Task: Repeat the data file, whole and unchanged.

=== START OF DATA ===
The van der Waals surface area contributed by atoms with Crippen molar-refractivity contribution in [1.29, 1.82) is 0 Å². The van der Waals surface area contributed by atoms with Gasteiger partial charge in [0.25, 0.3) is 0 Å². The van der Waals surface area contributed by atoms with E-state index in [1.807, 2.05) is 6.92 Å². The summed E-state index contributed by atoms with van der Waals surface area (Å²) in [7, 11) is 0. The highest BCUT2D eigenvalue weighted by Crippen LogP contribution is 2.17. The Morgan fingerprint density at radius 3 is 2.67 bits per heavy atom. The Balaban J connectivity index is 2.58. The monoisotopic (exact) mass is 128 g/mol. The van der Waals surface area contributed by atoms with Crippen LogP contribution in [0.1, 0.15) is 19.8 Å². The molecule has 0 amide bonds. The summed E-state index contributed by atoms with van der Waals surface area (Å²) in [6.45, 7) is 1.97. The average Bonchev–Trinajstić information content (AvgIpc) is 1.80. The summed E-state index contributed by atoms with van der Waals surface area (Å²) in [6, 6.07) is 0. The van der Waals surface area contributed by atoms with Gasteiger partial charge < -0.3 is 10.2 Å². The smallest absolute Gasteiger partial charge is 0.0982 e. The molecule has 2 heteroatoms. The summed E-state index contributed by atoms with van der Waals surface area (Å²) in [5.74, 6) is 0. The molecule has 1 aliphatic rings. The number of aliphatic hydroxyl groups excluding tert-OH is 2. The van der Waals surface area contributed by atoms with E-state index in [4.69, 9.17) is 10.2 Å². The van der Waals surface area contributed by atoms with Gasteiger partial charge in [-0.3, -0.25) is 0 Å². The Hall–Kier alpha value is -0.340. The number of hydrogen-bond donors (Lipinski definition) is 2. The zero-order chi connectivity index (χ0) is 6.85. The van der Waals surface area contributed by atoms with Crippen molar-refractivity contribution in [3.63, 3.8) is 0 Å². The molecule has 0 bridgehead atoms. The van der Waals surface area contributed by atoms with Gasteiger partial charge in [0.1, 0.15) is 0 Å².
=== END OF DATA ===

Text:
The van der Waals surface area contributed by atoms with Crippen molar-refractivity contribution in [1.29, 1.82) is 0 Å². The van der Waals surface area contributed by atoms with Gasteiger partial charge in [0.25, 0.3) is 0 Å². The van der Waals surface area contributed by atoms with E-state index in [1.807, 2.05) is 6.92 Å². The summed E-state index contributed by atoms with van der Waals surface area (Å²) in [7, 11) is 0. The highest BCUT2D eigenvalue weighted by Crippen LogP contribution is 2.17. The Morgan fingerprint density at radius 3 is 2.67 bits per heavy atom. The Balaban J connectivity index is 2.58. The monoisotopic (exact) mass is 128 g/mol. The van der Waals surface area contributed by atoms with Crippen LogP contribution in [0.1, 0.15) is 19.8 Å². The molecule has 0 amide bonds. The summed E-state index contributed by atoms with van der Waals surface area (Å²) in [6.45, 7) is 1.97. The average Bonchev–Trinajstić information content (AvgIpc) is 1.80. The summed E-state index contributed by atoms with van der Waals surface area (Å²) in [6, 6.07) is 0. The van der Waals surface area contributed by atoms with Gasteiger partial charge < -0.3 is 10.2 Å². The smallest absolute Gasteiger partial charge is 0.0982 e. The molecule has 2 heteroatoms. The summed E-state index contributed by atoms with van der Waals surface area (Å²) in [5.74, 6) is 0. The molecule has 1 aliphatic rings. The number of aliphatic hydroxyl groups excluding tert-OH is 2. The van der Waals surface area contributed by atoms with E-state index in [4.69, 9.17) is 10.2 Å². The van der Waals surface area contributed by atoms with Gasteiger partial charge in [-0.3, -0.25) is 0 Å². The Hall–Kier alpha value is -0.340. The number of hydrogen-bond donors (Lipinski definition) is 2. The zero-order chi connectivity index (χ0) is 6.85. The van der Waals surface area contributed by atoms with Crippen molar-refractivity contribution in [3.63, 3.8) is 0 Å². The molecule has 0 bridgehead atoms. The van der Waals surface area contributed by atoms with Gasteiger partial charge in [0.1, 0.15) is 0 Å².